A producer has been banned after raising money from the public for a film which was never made.
Michael Cowan, of East Sussex, has been banned by the Insolvency Service from acting as a company director for 13 years for his involvement in Warlord Productions.
The company raised money from members of the public, who believed they were investing in a feature film, claiming it would have an A-list cast, but the film was never made.
The Insolvency Service found that for almost half of its investors by value, the company did not keep records who they were or how much they had invested.
This meant that if the film had been made, and had generated profits, records weren’t held that would have allowed returns to be made. When it became clear that the film would not be made, the company was not in a position to repay monies raised.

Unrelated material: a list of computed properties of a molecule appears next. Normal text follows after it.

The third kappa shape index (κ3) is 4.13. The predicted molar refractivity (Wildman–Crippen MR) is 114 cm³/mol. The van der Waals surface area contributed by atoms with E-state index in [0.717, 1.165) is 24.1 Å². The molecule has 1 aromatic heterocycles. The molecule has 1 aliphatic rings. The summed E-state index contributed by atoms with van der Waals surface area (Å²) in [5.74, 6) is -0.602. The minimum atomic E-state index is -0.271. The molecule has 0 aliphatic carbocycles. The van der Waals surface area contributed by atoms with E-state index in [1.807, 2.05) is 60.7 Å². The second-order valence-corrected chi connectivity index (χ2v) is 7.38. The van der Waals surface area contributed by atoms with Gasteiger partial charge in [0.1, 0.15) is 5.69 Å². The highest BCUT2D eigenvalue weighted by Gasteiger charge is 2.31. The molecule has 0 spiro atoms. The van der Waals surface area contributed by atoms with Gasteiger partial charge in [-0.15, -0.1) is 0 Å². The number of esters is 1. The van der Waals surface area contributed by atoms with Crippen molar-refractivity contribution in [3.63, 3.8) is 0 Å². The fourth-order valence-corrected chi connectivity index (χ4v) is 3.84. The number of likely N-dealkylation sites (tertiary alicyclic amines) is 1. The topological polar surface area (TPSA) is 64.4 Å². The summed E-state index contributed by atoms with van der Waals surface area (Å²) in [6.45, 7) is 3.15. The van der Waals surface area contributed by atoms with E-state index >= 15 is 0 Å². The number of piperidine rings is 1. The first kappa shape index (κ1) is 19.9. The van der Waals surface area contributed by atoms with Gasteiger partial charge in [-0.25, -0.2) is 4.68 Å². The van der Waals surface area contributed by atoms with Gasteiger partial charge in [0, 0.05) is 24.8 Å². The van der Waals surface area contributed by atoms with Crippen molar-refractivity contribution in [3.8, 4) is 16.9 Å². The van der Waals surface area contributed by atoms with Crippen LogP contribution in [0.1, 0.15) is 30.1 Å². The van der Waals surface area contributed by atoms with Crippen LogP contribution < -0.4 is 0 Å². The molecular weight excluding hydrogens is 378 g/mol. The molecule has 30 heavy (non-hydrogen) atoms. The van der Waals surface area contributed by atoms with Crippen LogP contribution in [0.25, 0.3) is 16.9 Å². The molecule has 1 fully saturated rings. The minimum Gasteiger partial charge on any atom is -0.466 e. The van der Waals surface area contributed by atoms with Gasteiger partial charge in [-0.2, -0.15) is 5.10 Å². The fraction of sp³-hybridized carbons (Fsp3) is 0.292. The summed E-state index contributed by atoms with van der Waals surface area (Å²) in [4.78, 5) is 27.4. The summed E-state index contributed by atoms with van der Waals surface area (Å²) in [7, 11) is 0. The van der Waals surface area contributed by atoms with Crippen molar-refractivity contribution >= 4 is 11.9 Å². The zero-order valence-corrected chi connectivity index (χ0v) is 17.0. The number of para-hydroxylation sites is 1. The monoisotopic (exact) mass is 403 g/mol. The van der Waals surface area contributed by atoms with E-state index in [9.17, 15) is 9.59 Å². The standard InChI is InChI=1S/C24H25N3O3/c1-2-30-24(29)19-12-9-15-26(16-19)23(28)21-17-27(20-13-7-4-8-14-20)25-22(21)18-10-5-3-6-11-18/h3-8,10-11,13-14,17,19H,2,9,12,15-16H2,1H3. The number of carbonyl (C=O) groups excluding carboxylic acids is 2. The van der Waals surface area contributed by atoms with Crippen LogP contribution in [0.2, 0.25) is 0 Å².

Anthony Hannon, official receiver in the public interest unit at the Insolvency Service, said: "Little if any of the large sums raised from the public were used for the stated purposes, and there has been detriment both to the investing members of the public and to the reputation of investment in the UK film industry.
"The Insolvency Service will look closely at any evidence of misconduct and take appropriate action where directors have used investor monies for other purposes."
The investigation uncovered that the company set out to raise £2.5m for the film Henry 5.
Despite raising more than £5m from private investors, little if any of the money was used for film production.
Instead, more than £3.4m went in sales commissions and of the remaining £1.6m, £1.15m was paid to two of Mr Cowan’s other companies and £200,000 went towards the purchase of a house.